Accounting professor Maurice Pujol was fed up. He was tired of having to beat the morning sun just to wait in line for gasoline with hundreds of other grumpy, nerve-wracked motorists at a service station in Wheaton.
So three weeks ago, Pujol decided to leave the car at home and join the region's swelling ranks of mass transit converts.
He figured he would save money in the Metro venture, surely. But the 54-year-old American University teacher never thought he would rediscover his youth.
"When I was younger, in New Orleans, the only way I could get to class was on streetcars or buses," he says in his bayou accent. "I'd forgotten how much time it gave me to reflect on life and just meet people."
For the last 23 years, Pujol says he was "totally enslaved" to his automobile. "It was like an extension of my body," he recalls. "I couldn't go anywhere without it."
No more. From his home in the Kemp Mill area of Silver Spring, Pujol takes the Montgomery County Ride-On bus to the Silver Spring Metro station, and then rides the rails to work. The pattern is reversed at night. Pujol says mass transit is enjoyable and a money-saver.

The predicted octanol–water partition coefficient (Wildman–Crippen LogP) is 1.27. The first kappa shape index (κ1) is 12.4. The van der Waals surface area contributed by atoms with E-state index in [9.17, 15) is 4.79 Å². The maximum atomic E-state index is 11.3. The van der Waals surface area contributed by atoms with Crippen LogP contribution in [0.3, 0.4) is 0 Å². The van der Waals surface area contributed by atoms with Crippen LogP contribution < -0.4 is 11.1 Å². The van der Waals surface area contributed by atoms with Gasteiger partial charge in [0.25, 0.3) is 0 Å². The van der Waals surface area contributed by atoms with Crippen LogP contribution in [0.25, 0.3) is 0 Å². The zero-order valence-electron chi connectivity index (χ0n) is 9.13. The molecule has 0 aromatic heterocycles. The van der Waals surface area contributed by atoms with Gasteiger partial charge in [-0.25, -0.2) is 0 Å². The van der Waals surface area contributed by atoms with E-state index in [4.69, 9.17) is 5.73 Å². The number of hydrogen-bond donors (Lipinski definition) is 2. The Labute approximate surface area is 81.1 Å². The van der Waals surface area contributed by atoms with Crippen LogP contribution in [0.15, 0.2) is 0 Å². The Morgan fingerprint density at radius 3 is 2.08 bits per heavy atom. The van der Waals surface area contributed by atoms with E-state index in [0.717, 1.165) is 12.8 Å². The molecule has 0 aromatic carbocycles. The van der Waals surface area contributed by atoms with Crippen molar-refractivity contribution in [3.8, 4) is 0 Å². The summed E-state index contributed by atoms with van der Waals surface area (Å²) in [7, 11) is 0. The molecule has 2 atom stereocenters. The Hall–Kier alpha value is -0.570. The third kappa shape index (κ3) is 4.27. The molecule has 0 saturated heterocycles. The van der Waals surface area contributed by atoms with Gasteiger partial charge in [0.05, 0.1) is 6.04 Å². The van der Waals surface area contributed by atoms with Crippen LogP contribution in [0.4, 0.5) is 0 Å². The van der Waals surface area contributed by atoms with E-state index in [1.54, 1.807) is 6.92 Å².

"The savings are good," he says. "It costs $2 a day round-trip to a consulting job I have on the Hill during the summer. The car is considerably more expensive considering the mileage and fuel. There's no differences in the amount of time it takes - and no headaches over gas."
Pujol says he will stick with mass transit, "gas or no gas." The family's 1979 Mercury, he says, will be used primarily for long-distance family outings. This weekend, the professor and his wife drove to Faulkner, Md., to mull over the noise, confusion and increasing shortages of the technological age.
A few days later, as the Ride-On bus snorted its way along Colesville Road, Pujol peered out the window at a closed service station and says: "I think we could all use a bit more meditation."